Locum Protection insurance – typical of the challenges facing insurers
Life can be tough as an insurer. A niche market can be a profitable place to establish a presence but can leave a company vulnerable to changes in the regulatory, political or business environment. The 2017/2018 General Medical Services contract for GPs, which came into force from 4 April, is a strong illustration of this vulnerability, as it looks set to make redundant much of the Locum cover offered to practices.
Locum Protection products reimburse a GP Practice for the cost of hiring temporary medical staff in the event of a GP’s absence due to ill health. Limited payments were available centrally under the previous arrangements, but under the new contract there is a far more structured approach to the way these payments are arranged while the amounts on offer will be far more commensurate to the incurred cost.
The main changes to the contract relating to sickness payments include:
- An amount payable for Locum cover of £1,734 per week.
- Mandatory rather than discretionary payments when absence is over two weeks.
- All Practices, regardless of patient list size, are entitled to payments.
- External Locums and part time GPs can be used as cover.
- No medical exclusion criteria.
As a result of these changes the central payments now mirror a significant part of the benefits which Locum Protection products have been designed to provide. Although the changes should not come as a complete surprise (providing payments for Locum cover has been under discussion since at least the 2014/2015 contract), the implementation of this benefit will wipe millions off the balance sheets of suppliers of Locum Protection, with GP Practices understandably less interested in taking out insurance against a risk already covered, albeit perhaps not fully, by the NHS.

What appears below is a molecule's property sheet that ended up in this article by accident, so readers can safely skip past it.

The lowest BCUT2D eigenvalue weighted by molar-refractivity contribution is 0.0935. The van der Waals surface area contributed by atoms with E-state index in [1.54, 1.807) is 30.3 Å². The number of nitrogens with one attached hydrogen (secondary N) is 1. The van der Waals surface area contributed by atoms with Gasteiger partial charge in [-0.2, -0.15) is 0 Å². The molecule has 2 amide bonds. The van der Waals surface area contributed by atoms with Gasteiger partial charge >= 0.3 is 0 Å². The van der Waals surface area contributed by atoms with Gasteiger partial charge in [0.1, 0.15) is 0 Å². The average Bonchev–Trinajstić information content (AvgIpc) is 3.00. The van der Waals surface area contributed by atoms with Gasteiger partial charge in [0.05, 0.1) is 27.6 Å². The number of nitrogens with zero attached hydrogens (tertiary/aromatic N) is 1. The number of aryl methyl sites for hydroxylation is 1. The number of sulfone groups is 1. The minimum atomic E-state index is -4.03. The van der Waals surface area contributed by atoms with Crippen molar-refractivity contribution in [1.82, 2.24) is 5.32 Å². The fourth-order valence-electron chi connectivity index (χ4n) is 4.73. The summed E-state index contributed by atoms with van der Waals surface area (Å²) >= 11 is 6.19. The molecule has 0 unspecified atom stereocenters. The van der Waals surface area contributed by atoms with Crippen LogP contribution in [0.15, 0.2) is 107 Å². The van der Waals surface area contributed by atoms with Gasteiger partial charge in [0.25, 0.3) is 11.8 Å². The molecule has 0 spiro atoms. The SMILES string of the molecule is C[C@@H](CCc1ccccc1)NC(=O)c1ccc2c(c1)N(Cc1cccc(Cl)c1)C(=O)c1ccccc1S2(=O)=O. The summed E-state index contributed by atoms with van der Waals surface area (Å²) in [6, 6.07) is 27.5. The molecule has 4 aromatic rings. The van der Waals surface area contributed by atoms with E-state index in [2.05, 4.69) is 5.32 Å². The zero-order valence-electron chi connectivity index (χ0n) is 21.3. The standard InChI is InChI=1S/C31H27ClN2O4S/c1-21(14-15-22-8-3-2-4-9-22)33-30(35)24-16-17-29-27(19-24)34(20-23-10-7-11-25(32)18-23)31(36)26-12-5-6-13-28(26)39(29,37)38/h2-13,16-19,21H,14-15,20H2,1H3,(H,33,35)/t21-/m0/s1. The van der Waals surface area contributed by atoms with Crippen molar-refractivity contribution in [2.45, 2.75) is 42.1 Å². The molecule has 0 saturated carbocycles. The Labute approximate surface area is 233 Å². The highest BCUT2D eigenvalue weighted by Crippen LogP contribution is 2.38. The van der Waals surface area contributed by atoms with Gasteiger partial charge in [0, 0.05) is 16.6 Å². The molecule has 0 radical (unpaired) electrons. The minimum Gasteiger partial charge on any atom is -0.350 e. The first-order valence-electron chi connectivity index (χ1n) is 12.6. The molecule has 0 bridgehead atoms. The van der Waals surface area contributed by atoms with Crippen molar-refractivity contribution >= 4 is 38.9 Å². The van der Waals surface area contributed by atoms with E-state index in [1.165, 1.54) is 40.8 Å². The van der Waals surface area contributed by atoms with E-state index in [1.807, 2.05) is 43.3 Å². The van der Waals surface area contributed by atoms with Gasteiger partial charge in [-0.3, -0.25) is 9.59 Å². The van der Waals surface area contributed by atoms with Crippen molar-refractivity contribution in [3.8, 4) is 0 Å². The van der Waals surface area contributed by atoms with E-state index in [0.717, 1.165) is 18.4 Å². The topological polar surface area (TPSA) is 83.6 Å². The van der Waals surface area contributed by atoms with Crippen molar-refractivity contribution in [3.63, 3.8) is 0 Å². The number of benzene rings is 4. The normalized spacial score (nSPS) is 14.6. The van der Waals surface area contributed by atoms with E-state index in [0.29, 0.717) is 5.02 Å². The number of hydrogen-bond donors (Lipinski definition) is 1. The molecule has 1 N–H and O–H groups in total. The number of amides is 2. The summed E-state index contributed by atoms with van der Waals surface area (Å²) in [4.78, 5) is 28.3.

While large scale lapses have not yet occurred, as practices determine the extent of the change in their needs and insurers are obliged by TCF to inform them, it seems likely that this product’s position as a major driver of profitability to companies in this area will be diminished.
However, all is not lost for providers of such products. Since the average cost of a Locum is around £2,810 pw (attempts to cap this amount have reportedly been unsuccessful) there is clearly still a market for Locum Protection. Further, having an established foothold in this price-inelastic market should allow innovative insurers scope to offer alternative products to replace the lost business, for example indemnity from medical malpractice, which is a growing problem to these customers.
Although the likelihood is that insurers will end up having to cancel much of their cover and reimburse premiums paid for unnecessary insurance, the fact that they will need to contact clients to explain the changes is a perfect opportunity to build trust and discuss other suitable products.
It will take time for the companies affected to assess the full damage and possible mitigation approaches to this sudden change of environment, but if nothing else the development stands as a warning against complacency in this ever-changing industry.